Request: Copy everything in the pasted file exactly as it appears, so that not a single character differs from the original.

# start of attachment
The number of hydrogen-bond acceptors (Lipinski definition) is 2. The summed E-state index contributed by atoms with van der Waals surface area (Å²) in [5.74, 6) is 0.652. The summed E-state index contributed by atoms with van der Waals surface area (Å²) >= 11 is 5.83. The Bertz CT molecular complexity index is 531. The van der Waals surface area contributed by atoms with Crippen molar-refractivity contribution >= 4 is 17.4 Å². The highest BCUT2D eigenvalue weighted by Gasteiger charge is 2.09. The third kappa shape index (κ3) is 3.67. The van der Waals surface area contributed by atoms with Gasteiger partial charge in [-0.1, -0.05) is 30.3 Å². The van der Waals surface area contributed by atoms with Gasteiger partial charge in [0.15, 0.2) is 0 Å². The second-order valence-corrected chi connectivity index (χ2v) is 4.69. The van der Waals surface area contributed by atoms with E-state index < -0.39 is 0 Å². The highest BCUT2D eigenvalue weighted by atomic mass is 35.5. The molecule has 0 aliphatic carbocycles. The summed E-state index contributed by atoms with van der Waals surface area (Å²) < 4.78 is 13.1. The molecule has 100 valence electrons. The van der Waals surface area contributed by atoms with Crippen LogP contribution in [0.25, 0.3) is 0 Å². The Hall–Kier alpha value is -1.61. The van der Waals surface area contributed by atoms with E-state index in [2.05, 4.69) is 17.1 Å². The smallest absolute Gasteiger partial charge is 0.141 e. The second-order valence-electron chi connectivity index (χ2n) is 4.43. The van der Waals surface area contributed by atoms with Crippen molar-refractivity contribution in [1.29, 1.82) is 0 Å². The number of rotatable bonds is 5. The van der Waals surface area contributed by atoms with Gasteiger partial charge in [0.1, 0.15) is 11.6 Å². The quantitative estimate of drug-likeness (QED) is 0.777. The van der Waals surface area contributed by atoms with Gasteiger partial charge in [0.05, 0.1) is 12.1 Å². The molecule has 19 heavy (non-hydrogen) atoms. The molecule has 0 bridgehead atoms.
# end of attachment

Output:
The number of hydrogen-bond acceptors (Lipinski definition) is 2. The summed E-state index contributed by atoms with van der Waals surface area (Å²) in [5.74, 6) is 0.652. The summed E-state index contributed by atoms with van der Waals surface area (Å²) >= 11 is 5.83. The Bertz CT molecular complexity index is 531. The van der Waals surface area contributed by atoms with Crippen molar-refractivity contribution >= 4 is 17.4 Å². The highest BCUT2D eigenvalue weighted by Gasteiger charge is 2.09. The third kappa shape index (κ3) is 3.67. The van der Waals surface area contributed by atoms with Gasteiger partial charge in [-0.1, -0.05) is 30.3 Å². The van der Waals surface area contributed by atoms with Gasteiger partial charge in [0.15, 0.2) is 0 Å². The second-order valence-corrected chi connectivity index (χ2v) is 4.69. The van der Waals surface area contributed by atoms with E-state index < -0.39 is 0 Å². The highest BCUT2D eigenvalue weighted by atomic mass is 35.5. The molecule has 0 aliphatic carbocycles. The summed E-state index contributed by atoms with van der Waals surface area (Å²) < 4.78 is 13.1. The molecule has 100 valence electrons. The van der Waals surface area contributed by atoms with Crippen LogP contribution in [0.25, 0.3) is 0 Å². The Hall–Kier alpha value is -1.61. The van der Waals surface area contributed by atoms with E-state index in [2.05, 4.69) is 17.1 Å². The smallest absolute Gasteiger partial charge is 0.141 e. The second-order valence-electron chi connectivity index (χ2n) is 4.43. The van der Waals surface area contributed by atoms with Crippen molar-refractivity contribution in [1.29, 1.82) is 0 Å². The number of rotatable bonds is 5. The van der Waals surface area contributed by atoms with Gasteiger partial charge in [0.1, 0.15) is 11.6 Å². The quantitative estimate of drug-likeness (QED) is 0.777. The van der Waals surface area contributed by atoms with Gasteiger partial charge in [0.05, 0.1) is 12.1 Å². The molecule has 19 heavy (non-hydrogen) atoms. The molecule has 0 bridgehead atoms.